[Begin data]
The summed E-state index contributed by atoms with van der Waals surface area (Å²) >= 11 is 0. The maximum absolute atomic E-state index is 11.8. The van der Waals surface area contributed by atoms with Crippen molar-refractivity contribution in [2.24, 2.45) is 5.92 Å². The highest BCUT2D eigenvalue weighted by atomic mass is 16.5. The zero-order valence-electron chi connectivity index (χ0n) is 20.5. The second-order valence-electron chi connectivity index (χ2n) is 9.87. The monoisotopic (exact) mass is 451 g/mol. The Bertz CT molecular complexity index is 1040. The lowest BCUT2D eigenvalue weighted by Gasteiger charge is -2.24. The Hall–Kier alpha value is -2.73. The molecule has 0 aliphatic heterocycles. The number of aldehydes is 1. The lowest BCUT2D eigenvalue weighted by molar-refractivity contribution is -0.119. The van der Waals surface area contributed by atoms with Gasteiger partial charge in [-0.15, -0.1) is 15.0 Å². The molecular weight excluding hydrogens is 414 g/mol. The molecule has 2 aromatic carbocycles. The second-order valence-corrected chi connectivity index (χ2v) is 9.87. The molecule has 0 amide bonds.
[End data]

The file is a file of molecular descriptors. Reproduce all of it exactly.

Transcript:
The summed E-state index contributed by atoms with van der Waals surface area (Å²) >= 11 is 0. The maximum absolute atomic E-state index is 11.8. The van der Waals surface area contributed by atoms with Crippen molar-refractivity contribution in [2.24, 2.45) is 5.92 Å². The highest BCUT2D eigenvalue weighted by atomic mass is 16.5. The zero-order valence-electron chi connectivity index (χ0n) is 20.5. The second-order valence-electron chi connectivity index (χ2n) is 9.87. The monoisotopic (exact) mass is 451 g/mol. The Bertz CT molecular complexity index is 1040. The lowest BCUT2D eigenvalue weighted by Gasteiger charge is -2.24. The Hall–Kier alpha value is -2.73. The molecule has 0 aliphatic heterocycles. The number of aldehydes is 1. The lowest BCUT2D eigenvalue weighted by molar-refractivity contribution is -0.119. The van der Waals surface area contributed by atoms with Gasteiger partial charge in [-0.15, -0.1) is 15.0 Å². The molecular weight excluding hydrogens is 414 g/mol. The molecule has 2 aromatic carbocycles. The second-order valence-corrected chi connectivity index (χ2v) is 9.87. The molecule has 0 amide bonds.